By GAYLA CAWLEY
SWAMPSCOTT — Lawrence Bithell, attempting to save his former job as harbormaster, has filed a lawsuit against the town of Swampscott.
The “complaint for declaratory judgment and injunctive relief” was recently filed on behalf on Bithell by his attorney, Neil Rossman, at Salem Superior Court. The defendants are listed as the Board of Selectmen, town of Swampscott, and Town Administrator Sean Fitzgerald.
“The plaintiff, Lawrence Bithell, has served as the town’s harbormaster for over 38 years,” reads the complaint. “In a series of illegal actions, the town, acting by and through its (then) Town Administrator Thomas Younger, its (then) Interim Town Administrator Gino Cresta, Jr., and the current board of selectmen, has attempted to remove the plaintiff from the office of harbormaster, first by placing him on administrative leave and then by allegedly not reappointing him.”
The complaint was filed to prevent the town from removing Bithell from his position, before a formal judgment by the court on “his rights to continued employment in office, and subsequently, for a declaratory judgment on his right to continued tenure in office,” reads the document.
Fitzgerald said the selectmen and Rossman were looking at a possible settlement.
“At this point, we are in the middle of litigation, so I can’t really get into any specifics,” Fitzgerald said.
Naomi Dreeben, chairwoman of the board of selectmen, said she wouldn’t comment on the lawsuit, calling it a “rather delicate situation.”
The complaint argues that Bithell’s appointment from its initial enactment in 1978 “shall remain in force unless the harbormaster is removed for neglect of duty, negligence or conduct unbecoming of a harbormaster” and alleges that he had never been charged with any of the three reasons for removal. Rossman, in the complaint, also argues that the office of harbormaster is not subject to reappointment.
Rossman said by phone on Tuesday that he had no further comment and the complaint speaks for itself.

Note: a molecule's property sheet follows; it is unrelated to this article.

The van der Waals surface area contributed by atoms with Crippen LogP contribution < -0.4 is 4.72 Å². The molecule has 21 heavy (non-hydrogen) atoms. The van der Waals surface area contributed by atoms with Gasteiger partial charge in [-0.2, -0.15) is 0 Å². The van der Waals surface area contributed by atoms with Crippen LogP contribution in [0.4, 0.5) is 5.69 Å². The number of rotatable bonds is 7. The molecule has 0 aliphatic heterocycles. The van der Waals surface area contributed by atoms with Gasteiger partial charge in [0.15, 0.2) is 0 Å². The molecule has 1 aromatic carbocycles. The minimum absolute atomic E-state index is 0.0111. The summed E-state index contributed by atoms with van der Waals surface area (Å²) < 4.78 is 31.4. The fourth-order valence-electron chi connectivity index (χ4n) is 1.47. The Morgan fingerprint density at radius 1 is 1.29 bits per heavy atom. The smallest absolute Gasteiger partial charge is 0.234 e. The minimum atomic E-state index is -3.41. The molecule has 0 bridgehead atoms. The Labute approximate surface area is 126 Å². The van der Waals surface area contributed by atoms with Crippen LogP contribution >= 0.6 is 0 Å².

Bithell was placed on paid administrative leave in September by the town, and is facing criminal charges for his use of an expired license plate. His case in ongoing at Lynn District Court and his trial is scheduled for May 2, according to the Essex County District Attorney’s office.
Younger, at the time, told The Item that he was not recommending Bithell’s reappointment because he thought the town should go in a different direction. The complaint references a similar statement in a letter from Younger to Bithell.
Cresta, department of public works director and former interim town administrator, recommended the appointment of Swampscott Police Sgt. William Waters as the new interim harbormaster in February, which was approved by the selectmen. Once Waters was appointed, he replaced Bithell, who was taken off administrative leave.
The harbormaster position pays a stipend of $7,983, and officials say it is a yearly appointment. Waters is in place through June 30 and Cresta said at the time of his recommendation that it was his hope that he would be then appointed as the permanent harbormaster.
Cresta said he couldn’t comment on the complaint.
Bithell was arraigned in October on charges of attaching or concealing a registration plate, use of an uninsured trailer and use of an unregistered trailer. He was also issued a citation for misuse of an official number plate.
Bithell’s charges stem from an Aug. 15 complaint received by police about misuse of a registration plate, assigned to a town-owned 2007 Load Rite utility trailer, according to a police report from Lynn District Court, and previously reported in The Item.
Gayla Cawley can be reached at [email protected]. Follow her on Twitter @GaylaCawley.